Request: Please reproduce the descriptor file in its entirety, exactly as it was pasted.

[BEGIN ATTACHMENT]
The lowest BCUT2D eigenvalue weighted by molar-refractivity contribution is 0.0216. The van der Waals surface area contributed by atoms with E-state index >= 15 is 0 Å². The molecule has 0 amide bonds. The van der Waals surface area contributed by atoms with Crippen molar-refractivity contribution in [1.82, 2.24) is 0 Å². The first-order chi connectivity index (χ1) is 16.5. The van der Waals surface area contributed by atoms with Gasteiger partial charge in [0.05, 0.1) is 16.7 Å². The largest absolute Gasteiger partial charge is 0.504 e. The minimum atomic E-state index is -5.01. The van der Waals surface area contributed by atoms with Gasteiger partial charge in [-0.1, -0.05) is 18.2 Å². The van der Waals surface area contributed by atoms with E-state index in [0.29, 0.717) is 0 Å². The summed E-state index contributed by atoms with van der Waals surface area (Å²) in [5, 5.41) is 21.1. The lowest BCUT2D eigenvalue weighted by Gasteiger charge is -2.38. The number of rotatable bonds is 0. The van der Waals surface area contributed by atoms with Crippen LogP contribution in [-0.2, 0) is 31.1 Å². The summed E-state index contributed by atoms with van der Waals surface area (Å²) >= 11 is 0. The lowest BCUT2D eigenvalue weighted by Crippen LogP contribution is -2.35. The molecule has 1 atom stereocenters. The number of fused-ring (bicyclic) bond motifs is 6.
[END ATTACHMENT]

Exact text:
The lowest BCUT2D eigenvalue weighted by molar-refractivity contribution is 0.0216. The van der Waals surface area contributed by atoms with E-state index >= 15 is 0 Å². The molecule has 0 amide bonds. The van der Waals surface area contributed by atoms with Crippen molar-refractivity contribution in [1.82, 2.24) is 0 Å². The first-order chi connectivity index (χ1) is 16.5. The van der Waals surface area contributed by atoms with Gasteiger partial charge in [0.05, 0.1) is 16.7 Å². The largest absolute Gasteiger partial charge is 0.504 e. The minimum atomic E-state index is -5.01. The van der Waals surface area contributed by atoms with Gasteiger partial charge in [-0.1, -0.05) is 18.2 Å². The van der Waals surface area contributed by atoms with E-state index in [0.29, 0.717) is 0 Å². The summed E-state index contributed by atoms with van der Waals surface area (Å²) in [5, 5.41) is 21.1. The lowest BCUT2D eigenvalue weighted by Gasteiger charge is -2.38. The number of rotatable bonds is 0. The van der Waals surface area contributed by atoms with Crippen LogP contribution in [-0.2, 0) is 31.1 Å². The summed E-state index contributed by atoms with van der Waals surface area (Å²) >= 11 is 0. The lowest BCUT2D eigenvalue weighted by Crippen LogP contribution is -2.35. The molecule has 1 atom stereocenters. The number of fused-ring (bicyclic) bond motifs is 6.